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Test 3: A-level type data
For this test, I have used data from the classic Extension of Copper Wire experiment. (Also called Hooke's Law and Young Modulus experiments). True to form, I have also included a doubtful point to trick the software!
Table 3: The Extension of Copper Wire
This is how GraphDraw coped with it:
This is how !Resultz copes with it:
This is how Insight2 (PC version) coped with it:
Once again, Excel's graph requires alteration of the width of the bestfit curve (this time a power fit), and the legend can be removed. (N.B. graph drawn by pupil: hence MM and KG should be mm and kg!) Nevertheless, it copes well with the fit, although not with the anomaly. GraphDraw wins again! To be fair, removal of the anomaly would probably produce a better result.
Lastly, this is how Lotus 123 coped with is - note again no curve fitting option was available!
Conclusion: Test 3
Data for Force and Extension are frequently used to teach about Hooke's Law, and the Young Modulus for different materials. It is normally first met during GCSE Physics, and at A-level is developed further - introducing the ideas of stress and strain.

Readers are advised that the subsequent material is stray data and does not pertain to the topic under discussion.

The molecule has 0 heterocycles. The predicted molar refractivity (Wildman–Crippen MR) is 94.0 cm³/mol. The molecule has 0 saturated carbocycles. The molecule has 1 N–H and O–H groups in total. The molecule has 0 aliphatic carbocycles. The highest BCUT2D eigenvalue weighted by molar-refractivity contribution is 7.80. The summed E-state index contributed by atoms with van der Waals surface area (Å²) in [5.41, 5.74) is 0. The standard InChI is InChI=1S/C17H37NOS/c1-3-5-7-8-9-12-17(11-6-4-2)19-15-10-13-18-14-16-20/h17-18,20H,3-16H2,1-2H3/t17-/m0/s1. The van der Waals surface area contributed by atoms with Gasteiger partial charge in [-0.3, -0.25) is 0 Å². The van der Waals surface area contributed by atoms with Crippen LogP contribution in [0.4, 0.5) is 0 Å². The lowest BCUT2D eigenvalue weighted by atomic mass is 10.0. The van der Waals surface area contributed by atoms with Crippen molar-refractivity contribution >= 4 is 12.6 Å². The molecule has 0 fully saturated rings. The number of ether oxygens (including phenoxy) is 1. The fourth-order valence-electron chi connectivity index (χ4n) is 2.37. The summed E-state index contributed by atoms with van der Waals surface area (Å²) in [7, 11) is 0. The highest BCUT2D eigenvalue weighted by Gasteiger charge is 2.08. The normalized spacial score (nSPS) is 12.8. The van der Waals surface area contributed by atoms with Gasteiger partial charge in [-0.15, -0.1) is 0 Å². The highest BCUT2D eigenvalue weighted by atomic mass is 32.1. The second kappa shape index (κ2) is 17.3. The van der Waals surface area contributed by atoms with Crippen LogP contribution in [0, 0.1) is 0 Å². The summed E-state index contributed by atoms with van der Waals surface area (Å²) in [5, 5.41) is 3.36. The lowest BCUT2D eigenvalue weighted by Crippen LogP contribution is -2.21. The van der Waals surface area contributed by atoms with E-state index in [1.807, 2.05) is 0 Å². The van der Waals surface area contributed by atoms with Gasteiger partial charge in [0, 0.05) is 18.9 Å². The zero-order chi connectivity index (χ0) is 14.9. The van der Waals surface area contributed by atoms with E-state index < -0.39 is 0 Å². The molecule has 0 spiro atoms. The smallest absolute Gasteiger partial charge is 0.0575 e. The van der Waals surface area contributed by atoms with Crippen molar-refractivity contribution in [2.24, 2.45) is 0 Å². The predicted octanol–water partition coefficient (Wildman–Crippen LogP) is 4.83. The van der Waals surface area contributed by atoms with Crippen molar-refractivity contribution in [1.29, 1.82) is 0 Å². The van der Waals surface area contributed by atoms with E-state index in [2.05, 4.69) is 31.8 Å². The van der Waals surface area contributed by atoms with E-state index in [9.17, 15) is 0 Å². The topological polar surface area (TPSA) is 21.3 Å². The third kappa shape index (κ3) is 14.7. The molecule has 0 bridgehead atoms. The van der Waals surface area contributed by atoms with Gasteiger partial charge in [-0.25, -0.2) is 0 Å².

Data from real-life experiments for this subject tend to follow this classic shape - that of a straight line region (where Hooke's Law is obeyed), followed by a curved region - where permanent deformation of the wire occurs.
GraphDraw again manages to handle the data well - especially as I had included an anomalous point! By reducing the strength of the cubic spline fit, the anomaly does not affect the overall shape of the curve. Resultz could have coped with a straight line bestfit, but this would not have ignored the anomaly - giving a large error in the bestfit. Also, this would have ignored the nature of the curve - straight to begin with, then most definitely non-linear.
Insight2 again plots the points well, and chooses appropriate scales, but is unable to handle this sort of data. Its curve fitting routines are far better than any of the spreadsheets, but the lack of cubic spline brings failure to this data set.
Excel does quite a good job, although I wish it didn't default to using a white board marker as its pen! Lotus 123's looks superior, but isn't - again, no curve fitting of any kind is available
Overall, GraphDraw is by far the best software for plotting data at A-level, and its DrawFile output means that appropriate alterations to the final result are easy - with no loss in quality. Formidable!
Also of use to A-level scientists is the section on LOG GRAPHS.
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